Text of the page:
I am presuming at this point that no one is "the President elect" in the eyes of the Constitution until the electoral college votes in December.
In the 20th amendment, the beginning of the sentence is :
If, at the time fixed for the beginning of the term of the President, the President elect shall have died...
So, that means January 20th, according to section 1 of the same amendment. At that time, not only have the electors already voted since at least a month, but Congress supposedly has certified the election of the dead guy and his running mate 14 days prior. That's the time when someone is or isn't president-elect in regards to this amendment.
That's for your first sentence. Now for the rest, and taking your example of the 2020 election, if Biden had died between November and December, the options available to the Electors in each state are different. Some will be able to vote for someone else than Biden for president, possibly someone named by the DCCC, but many Electors in different states will not have that option.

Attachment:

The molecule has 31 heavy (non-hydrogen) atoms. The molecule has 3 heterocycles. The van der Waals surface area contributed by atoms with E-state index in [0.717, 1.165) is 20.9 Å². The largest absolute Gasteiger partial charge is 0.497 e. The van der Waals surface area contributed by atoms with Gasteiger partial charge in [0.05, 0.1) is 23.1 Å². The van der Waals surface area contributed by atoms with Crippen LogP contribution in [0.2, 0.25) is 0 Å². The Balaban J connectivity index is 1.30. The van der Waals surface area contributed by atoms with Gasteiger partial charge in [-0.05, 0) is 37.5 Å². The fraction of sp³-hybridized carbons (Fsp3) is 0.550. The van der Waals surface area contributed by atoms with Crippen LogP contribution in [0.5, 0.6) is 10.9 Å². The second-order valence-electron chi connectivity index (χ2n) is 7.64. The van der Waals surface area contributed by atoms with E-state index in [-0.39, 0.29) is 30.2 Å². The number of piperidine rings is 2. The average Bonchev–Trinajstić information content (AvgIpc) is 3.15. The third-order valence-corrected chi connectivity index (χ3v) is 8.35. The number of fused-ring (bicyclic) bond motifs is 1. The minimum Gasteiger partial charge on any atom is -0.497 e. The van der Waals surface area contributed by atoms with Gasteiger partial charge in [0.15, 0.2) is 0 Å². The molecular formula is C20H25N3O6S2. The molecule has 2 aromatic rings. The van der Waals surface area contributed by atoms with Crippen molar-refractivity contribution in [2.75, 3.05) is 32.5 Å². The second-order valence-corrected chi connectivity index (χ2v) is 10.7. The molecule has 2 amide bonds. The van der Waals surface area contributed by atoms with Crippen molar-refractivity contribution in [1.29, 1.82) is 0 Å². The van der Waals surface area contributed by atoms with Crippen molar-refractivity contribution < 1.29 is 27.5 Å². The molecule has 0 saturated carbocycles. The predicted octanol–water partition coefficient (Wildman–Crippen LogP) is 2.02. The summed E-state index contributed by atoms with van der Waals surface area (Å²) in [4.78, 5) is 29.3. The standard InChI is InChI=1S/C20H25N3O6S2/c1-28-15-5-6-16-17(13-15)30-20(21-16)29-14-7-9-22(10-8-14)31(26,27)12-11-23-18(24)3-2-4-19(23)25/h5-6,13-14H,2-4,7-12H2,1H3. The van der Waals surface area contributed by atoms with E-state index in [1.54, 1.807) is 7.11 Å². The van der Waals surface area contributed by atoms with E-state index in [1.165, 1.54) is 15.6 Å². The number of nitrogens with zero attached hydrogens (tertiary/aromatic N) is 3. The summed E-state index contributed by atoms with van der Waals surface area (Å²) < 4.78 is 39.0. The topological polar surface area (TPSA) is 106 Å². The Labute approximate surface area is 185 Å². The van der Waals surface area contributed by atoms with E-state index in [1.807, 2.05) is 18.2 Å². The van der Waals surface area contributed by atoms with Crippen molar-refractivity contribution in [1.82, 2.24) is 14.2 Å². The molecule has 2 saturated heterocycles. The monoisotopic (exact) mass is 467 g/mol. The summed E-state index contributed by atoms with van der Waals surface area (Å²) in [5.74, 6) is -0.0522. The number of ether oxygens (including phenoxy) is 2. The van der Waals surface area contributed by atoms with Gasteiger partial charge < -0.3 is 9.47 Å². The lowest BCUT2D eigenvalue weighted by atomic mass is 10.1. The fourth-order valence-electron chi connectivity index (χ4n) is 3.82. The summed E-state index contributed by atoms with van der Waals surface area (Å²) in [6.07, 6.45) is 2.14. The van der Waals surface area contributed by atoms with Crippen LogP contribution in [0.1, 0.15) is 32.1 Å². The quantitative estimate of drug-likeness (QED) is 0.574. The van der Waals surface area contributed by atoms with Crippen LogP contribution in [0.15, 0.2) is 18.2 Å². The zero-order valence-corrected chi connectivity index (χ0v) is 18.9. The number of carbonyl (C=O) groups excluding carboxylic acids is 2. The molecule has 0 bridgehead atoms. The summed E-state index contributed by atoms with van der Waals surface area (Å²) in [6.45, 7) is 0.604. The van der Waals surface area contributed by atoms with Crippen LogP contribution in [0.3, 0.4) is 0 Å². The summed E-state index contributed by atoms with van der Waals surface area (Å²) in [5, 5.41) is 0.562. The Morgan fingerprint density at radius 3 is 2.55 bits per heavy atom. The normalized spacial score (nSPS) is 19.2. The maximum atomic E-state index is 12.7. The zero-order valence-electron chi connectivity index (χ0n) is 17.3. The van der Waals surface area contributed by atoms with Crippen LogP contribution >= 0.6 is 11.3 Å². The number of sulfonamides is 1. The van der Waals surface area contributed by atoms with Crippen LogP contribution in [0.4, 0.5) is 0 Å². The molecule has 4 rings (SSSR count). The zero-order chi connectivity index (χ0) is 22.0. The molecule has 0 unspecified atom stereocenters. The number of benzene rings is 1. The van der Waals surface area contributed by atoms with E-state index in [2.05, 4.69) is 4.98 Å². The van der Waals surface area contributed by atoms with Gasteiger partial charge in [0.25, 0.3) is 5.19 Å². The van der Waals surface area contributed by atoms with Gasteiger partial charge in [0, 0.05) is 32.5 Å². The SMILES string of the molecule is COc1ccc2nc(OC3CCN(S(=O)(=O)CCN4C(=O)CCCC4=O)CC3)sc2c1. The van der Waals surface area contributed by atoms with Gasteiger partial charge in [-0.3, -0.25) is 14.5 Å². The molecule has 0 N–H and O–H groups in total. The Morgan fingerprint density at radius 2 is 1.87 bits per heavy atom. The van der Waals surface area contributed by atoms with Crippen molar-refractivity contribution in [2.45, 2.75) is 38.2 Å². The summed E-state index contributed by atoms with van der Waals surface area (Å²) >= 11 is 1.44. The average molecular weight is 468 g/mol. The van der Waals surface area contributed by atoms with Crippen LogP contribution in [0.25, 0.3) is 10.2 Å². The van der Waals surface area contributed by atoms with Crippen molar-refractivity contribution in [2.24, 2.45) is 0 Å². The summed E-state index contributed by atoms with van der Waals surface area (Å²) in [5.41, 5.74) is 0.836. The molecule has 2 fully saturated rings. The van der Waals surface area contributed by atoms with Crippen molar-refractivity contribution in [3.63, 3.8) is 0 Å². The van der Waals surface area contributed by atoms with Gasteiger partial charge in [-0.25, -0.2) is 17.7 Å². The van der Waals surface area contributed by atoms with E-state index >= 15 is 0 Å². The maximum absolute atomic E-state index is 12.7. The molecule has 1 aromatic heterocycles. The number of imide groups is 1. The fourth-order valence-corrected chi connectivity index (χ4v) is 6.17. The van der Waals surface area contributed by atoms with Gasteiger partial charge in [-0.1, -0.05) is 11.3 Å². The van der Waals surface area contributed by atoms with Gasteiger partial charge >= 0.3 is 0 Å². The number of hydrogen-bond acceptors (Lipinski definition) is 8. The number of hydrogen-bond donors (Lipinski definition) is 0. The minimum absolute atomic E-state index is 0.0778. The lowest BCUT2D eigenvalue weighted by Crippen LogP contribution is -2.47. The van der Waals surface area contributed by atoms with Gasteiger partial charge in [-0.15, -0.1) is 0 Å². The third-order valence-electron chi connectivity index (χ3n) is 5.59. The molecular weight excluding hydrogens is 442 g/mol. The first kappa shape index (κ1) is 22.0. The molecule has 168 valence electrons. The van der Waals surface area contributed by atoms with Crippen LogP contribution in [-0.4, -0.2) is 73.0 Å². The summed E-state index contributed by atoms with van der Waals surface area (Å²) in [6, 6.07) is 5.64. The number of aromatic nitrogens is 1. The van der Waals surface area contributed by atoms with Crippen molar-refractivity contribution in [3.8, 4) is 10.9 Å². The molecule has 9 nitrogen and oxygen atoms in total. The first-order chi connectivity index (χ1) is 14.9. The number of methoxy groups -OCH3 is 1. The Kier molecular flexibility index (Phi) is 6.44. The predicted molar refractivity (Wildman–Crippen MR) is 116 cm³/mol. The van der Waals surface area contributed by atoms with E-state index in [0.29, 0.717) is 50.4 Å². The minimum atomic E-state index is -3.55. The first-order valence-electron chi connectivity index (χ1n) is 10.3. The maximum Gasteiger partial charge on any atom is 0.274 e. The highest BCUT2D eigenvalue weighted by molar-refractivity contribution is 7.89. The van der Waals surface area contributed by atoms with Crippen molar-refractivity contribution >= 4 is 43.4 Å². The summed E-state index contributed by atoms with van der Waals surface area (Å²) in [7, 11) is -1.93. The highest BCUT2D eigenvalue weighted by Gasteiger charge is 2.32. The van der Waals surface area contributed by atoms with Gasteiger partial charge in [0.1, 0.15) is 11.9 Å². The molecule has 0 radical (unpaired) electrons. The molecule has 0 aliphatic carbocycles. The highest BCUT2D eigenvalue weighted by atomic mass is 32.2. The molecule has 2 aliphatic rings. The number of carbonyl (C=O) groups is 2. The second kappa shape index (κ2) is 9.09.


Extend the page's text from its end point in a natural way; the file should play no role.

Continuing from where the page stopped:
The way I see it, there's two options. Either there are no (or almost no) faithless Electors, then the Biden/Harris ticket gets certified on January 6th (what could possibly go wrong 👀), then pursuant to the 20th amendment Harris gets sworn in as the President on January 20th.
Or, a lot of the Electors who can legally be faithless, get faithless, then the democratic electoral votes are split, no ticket gets to 270, which triggers a contingent election by the House of Reps (and the Senate selects the VP). Who they elect is anyone's guess.
So, if you allow me a bit of presumption as to what you meant, you seemed to imply that Electors voting for a dead guy would be absurd, but in fact it seems like it would be the safest scenario for their party.